Busy Shepherd's Bush is a veritable hub of eateries, ranging from the cheap and cheerful to more expensive and elegant fare. From Polish to Chinese, Malaysian to Spanish, Shepherd's Bush restaurants have got it covered.
Located above the homely Albertine wine bar, this cosy little restaurant is now owned by TV chef Allegra McEvedy (who co-founded Leon, FYI). Expect lots of ‘healthy’ Italian influences on the menu and plenty for vegetarians – from courgette ‘carpaccio’ to a winning plate of smoky aubergine topped with sharp caponata. Otherwise, go for something meaty such as an Ibérica presa pork steak with chips and chimichurri, washed down with a glass or two from the tasty wine list.
The first proper restaurant from The Athenian street-food chain is a big beast within White City Place, serving its signature souvlaki wraps (with salad and oregano fries) alongside a whole host of new ideas – from bespoke Gyros burgers to courgette fritters, tomato croquettes with Athenian sauce and desserts such as flourless brownies. They also do breakfast (try the wild boar sausage muffins) and now offer an extended selection of Greek craft beers and regional wines.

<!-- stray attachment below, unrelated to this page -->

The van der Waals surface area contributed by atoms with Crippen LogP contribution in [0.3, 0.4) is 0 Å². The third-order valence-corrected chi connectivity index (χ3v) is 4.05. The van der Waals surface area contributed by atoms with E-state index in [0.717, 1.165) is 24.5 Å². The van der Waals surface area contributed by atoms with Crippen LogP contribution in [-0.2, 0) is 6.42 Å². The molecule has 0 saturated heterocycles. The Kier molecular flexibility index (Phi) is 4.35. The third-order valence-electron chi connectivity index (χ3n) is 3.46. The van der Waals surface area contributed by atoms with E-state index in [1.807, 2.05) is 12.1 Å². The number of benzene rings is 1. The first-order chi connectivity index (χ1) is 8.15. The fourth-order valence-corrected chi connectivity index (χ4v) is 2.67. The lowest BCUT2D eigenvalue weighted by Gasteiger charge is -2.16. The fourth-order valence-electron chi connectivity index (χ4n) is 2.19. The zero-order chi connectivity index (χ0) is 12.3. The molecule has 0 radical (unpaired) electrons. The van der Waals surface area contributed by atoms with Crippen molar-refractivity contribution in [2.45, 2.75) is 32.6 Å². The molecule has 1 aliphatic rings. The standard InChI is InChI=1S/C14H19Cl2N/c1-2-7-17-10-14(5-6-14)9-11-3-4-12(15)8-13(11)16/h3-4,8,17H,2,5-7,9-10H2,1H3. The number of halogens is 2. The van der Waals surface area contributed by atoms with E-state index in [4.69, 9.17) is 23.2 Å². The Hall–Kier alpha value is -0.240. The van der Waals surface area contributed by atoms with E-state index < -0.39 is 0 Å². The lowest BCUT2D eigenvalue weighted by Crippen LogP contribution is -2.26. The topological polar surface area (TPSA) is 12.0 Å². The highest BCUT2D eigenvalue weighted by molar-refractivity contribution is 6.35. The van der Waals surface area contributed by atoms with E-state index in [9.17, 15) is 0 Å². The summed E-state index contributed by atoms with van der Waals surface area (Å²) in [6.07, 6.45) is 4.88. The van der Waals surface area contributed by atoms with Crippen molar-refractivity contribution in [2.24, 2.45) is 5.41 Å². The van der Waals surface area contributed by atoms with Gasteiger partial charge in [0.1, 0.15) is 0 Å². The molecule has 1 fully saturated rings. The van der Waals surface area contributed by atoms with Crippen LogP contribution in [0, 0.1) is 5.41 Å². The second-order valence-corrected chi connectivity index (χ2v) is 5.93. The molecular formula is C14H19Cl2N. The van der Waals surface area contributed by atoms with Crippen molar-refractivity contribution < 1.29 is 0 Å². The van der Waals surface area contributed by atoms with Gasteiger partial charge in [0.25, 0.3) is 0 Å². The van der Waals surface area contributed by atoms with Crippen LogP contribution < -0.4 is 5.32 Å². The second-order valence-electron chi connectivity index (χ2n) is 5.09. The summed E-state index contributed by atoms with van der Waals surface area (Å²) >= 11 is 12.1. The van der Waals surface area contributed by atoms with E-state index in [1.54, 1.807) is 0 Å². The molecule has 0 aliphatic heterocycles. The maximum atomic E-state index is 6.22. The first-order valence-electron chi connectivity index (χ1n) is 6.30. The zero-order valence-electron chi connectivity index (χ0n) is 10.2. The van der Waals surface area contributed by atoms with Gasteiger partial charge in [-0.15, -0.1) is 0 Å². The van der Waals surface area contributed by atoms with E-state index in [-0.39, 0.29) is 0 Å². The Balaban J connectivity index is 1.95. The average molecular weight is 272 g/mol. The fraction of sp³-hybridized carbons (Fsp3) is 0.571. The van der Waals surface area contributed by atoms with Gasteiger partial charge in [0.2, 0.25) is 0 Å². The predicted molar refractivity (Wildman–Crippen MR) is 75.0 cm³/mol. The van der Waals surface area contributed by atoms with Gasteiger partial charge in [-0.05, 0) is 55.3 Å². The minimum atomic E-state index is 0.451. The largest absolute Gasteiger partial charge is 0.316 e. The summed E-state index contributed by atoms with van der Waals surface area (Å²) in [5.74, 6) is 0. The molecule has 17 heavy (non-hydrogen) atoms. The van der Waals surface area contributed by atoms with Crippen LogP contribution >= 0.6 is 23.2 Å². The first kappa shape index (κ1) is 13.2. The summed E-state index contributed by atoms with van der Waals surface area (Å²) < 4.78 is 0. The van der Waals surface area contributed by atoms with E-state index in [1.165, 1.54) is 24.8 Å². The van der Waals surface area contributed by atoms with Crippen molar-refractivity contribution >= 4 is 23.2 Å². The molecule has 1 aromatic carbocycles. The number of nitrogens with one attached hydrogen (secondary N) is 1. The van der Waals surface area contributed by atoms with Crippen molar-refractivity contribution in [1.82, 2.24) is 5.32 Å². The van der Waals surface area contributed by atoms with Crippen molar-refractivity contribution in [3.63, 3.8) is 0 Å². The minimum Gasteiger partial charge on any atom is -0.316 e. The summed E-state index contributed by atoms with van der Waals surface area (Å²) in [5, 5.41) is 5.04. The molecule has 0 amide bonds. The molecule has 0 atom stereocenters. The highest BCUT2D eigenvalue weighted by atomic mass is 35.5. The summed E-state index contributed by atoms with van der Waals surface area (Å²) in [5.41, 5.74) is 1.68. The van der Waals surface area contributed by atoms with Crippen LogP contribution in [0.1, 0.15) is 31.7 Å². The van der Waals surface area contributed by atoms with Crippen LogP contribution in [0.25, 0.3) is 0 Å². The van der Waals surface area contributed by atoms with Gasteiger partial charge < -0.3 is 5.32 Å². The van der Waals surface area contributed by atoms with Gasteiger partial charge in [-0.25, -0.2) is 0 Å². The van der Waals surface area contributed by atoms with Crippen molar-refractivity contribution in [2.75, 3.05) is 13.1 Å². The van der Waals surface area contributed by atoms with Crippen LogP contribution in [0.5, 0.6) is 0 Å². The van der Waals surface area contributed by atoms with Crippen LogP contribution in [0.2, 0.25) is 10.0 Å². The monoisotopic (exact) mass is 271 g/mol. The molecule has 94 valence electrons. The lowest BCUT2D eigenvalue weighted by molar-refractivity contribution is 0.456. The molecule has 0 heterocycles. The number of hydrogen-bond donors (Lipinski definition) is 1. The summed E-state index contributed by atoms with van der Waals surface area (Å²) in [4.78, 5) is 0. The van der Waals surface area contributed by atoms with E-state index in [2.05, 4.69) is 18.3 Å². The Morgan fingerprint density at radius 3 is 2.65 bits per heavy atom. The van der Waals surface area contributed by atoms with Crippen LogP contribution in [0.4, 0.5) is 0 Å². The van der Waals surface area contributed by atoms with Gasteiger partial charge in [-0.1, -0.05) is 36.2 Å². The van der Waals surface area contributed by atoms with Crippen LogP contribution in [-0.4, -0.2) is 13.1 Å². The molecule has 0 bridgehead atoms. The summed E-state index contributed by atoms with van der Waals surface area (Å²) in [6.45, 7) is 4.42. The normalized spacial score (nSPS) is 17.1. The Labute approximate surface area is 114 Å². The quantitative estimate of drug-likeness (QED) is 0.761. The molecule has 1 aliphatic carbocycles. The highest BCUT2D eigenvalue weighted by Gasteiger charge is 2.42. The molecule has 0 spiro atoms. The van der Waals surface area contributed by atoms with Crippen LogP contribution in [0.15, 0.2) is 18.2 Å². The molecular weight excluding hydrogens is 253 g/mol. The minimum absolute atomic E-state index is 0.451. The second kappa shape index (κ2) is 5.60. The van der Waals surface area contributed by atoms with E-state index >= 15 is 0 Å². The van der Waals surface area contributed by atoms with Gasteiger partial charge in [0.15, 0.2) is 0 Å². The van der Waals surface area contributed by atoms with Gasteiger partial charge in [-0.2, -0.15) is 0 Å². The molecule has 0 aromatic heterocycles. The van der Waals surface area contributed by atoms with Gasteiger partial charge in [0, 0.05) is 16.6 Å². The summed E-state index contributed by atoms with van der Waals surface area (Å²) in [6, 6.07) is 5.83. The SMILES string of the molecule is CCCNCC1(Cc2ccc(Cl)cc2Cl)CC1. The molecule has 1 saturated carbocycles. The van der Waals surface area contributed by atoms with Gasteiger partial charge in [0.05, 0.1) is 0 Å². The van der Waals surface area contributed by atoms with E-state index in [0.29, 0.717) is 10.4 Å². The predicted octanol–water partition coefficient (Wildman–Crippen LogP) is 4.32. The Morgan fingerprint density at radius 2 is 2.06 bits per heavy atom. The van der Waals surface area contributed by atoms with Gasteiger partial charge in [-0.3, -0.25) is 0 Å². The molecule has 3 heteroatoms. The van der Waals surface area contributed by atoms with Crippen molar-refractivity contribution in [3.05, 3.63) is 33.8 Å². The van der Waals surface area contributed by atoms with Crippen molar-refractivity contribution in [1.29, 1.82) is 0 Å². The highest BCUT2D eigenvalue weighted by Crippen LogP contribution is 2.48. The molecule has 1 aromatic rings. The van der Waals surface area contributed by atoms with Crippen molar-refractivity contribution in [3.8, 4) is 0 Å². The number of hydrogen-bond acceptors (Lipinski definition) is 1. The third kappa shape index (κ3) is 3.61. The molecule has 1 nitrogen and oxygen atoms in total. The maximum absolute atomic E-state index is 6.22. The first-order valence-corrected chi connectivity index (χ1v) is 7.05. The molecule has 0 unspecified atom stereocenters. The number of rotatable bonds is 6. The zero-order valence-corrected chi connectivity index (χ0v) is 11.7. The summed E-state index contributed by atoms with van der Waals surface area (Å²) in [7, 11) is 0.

Big helpings, low prices and a rollickingly relaxed setting are the draws at this vast Syrian restaurant near Shepherd’s Bush Market – no wonder young families and couples head here for a quick, fuss-free meal. Sharing nibbles give way to mighty tagines, couscous, grills and dishes such as tomato and rice maklouba packed with chunks of lamb and aubergine. Otherwise, load up on freshly baked breads and meze at the all-you-can-eat Sunday breakfast buffet. Abu Zaad is unlicensed, but ayran (salted yoghurt) and mint tea do their job.